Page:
Document Type : Research Paper
PhD Candidate in Urbanism, Tarbiat Modares University, Tehran, Iran
Professor in Urbanism, Tarbiat Modares University, Tehran, Iran
PhD Candidate in Urbanism, Art University of Isfahan, Isfahan, Iran
Urban spaces are the living places of a wide range of people, individually and collectively. Markets are considered an urban space, the center of economy, culture and historical heritage of every city, which simultaneously with the profound physical and social changes of the modern era in Iranian cities, with a decrease in value, and have faced economic, social, and physical continuity. Examining and studying the factors that cause these changes in historical markets is necessary so that the traditional market, as a manifestation of the Iranian urban space, will be able to bring the concept of the collective spirit of the place in the best way, because it is the focus of cultural heritage and historical preservation. As an example of an urban space with ancient history, Vakil Bazaar of Shiraz is an injury resulting from the incorrect imitation of the western urban planning culture, ignoring the structure of Iranian-Islamic urban planning. In general, the Vakil Bazaar and the Zandiye complex in Shiraz are among the places that bear the burden of the city's mental life and memories. Many of the characteristics and features of this market have suffered a sharp decline in quality, or in some cases, they have disappeared altogether. Investigating and analyzing how the behavioral patterns of users change in old and historical urban spaces, such as Vakil Bazaar, is of undeniable importance; because these spaces can greatly contribute to the endogenous and sustainable development of the city in various cultural, social and economic dimensions by taking advantage of the valuable heritage capabilities and capacities in addition to their social capital. Therefore, the current research has been carried out with the aim of interpreting and explaining the evolution of behavioral patterns in the Vakil Bazaar. In line with the main goal of the research, two questions are raised:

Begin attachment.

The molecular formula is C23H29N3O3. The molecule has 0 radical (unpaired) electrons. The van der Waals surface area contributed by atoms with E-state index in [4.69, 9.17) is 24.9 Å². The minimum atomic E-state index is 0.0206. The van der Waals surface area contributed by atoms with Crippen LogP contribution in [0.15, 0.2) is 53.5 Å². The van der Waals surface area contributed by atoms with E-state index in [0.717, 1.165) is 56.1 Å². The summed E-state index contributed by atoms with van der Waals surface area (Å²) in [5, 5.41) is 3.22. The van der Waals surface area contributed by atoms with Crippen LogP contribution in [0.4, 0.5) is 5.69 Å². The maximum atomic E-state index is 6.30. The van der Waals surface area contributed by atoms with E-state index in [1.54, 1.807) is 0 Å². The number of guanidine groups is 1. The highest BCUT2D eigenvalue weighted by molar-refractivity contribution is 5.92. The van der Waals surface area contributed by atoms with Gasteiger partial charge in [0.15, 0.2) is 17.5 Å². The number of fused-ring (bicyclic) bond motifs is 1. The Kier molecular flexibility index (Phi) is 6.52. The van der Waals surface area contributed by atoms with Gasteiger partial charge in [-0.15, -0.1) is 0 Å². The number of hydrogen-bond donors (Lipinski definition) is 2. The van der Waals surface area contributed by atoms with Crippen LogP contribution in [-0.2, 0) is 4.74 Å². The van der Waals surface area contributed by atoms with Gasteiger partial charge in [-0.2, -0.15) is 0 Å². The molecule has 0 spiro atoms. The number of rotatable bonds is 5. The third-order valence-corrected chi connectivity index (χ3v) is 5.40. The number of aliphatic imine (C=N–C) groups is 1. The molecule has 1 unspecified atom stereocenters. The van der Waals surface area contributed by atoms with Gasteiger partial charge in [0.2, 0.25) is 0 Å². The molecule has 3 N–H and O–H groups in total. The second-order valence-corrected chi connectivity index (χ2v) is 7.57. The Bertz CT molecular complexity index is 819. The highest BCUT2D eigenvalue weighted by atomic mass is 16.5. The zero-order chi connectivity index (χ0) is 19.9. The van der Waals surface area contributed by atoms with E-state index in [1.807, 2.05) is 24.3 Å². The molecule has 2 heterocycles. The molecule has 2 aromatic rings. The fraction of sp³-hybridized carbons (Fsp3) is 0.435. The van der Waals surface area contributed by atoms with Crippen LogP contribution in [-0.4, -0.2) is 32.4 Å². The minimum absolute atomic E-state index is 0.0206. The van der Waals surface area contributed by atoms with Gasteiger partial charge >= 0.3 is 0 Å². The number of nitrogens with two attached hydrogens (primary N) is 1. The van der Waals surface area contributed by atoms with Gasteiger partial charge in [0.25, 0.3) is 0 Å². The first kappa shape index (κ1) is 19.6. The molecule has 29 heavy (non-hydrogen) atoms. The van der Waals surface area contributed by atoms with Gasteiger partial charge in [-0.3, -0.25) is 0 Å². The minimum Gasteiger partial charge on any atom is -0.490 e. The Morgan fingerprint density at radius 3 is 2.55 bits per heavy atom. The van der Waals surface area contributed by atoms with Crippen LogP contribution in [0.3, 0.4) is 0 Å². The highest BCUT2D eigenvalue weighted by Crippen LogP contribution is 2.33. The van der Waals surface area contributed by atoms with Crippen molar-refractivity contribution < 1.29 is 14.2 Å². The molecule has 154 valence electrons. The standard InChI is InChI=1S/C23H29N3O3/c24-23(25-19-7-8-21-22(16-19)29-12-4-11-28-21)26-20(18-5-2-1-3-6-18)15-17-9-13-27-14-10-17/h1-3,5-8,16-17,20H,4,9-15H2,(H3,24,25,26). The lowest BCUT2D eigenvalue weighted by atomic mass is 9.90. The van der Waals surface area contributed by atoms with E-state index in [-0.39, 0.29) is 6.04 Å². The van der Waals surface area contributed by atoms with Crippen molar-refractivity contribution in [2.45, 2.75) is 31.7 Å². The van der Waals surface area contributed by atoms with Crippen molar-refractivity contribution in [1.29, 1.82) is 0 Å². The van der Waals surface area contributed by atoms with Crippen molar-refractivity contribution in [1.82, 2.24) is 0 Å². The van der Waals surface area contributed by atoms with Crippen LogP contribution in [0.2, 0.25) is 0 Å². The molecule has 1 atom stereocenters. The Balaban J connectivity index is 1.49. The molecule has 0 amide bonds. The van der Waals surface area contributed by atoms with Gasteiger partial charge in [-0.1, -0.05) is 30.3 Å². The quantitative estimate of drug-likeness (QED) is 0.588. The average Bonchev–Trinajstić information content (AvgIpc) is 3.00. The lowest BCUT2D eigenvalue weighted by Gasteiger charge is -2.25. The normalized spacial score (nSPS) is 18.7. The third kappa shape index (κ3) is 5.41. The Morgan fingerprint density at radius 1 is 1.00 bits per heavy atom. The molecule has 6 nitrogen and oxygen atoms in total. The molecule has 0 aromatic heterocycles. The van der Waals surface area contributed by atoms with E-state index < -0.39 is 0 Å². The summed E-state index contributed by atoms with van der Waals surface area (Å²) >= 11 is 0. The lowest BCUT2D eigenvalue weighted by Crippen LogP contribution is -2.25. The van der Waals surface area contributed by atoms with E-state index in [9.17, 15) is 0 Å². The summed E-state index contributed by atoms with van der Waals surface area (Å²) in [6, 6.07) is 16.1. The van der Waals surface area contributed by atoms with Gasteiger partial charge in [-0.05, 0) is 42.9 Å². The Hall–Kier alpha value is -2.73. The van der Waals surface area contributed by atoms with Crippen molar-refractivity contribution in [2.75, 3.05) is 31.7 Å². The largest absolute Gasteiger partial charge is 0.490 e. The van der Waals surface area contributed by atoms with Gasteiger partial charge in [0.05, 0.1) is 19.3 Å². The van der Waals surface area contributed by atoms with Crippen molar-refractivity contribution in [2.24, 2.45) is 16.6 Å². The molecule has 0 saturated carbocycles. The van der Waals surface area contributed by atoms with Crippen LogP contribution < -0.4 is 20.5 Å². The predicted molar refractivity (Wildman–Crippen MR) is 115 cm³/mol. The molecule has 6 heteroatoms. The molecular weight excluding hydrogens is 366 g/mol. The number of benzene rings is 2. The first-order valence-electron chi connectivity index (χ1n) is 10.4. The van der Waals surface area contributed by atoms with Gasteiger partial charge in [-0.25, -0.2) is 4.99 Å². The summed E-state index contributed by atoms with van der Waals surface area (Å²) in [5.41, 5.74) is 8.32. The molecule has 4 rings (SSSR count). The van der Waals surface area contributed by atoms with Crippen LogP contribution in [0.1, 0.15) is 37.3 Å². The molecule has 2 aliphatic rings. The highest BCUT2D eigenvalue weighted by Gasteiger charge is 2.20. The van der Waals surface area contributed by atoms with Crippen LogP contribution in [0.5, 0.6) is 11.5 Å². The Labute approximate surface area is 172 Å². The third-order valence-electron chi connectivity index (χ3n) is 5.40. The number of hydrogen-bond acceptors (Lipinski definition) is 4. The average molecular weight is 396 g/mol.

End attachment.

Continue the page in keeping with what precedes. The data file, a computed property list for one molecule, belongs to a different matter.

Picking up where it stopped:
- What behavior patterns have emerged from businesses, customers, and passers-by in the Vakil Bazaar?
-In what direction have the changes in the behavioral and action system of people using the Vakil Bazaar gone in the last few years?
In order to achieve the goal of the research, in general, in this research, the questioning strategy was used to analyze the meaning of the actors' actions and understand their mental world. Collaborative observation and in-depth interviews (41 people, including 19 men and 22 women) were considered with the aim of empathetic introspection with the activists. In-depth interviews of 45 to 120 minutes were conducted in a semi-structured manner with the main carriers of the Bazaar, including various business groups and citizens present in the space, which were recorded during the interview and implemented afterward. In the selection of the interviewees, having lived experience in the Vakil Bazaar environment and being more prepared to be involved in the research were considered general conditions. Along with the gradual formation of data and the achievement of content richness, they have been implemented to categorize the findings of the interviews, and in the next step, the hidden content of the interviews was interpreted with the help of the qualitative content analysis method, and the researchers went beyond the words or the objective content of the interview texts and extracted the mentioned themes or patterns of behavior. Then, the stages of determining the initial coding, finding the relationship between them and the categories (in relation to the conceptual model of the research) took place. In general, the method of qualitative content analysis was carried out in three key phases: a) preparation, b) organization, and c) reporting of results.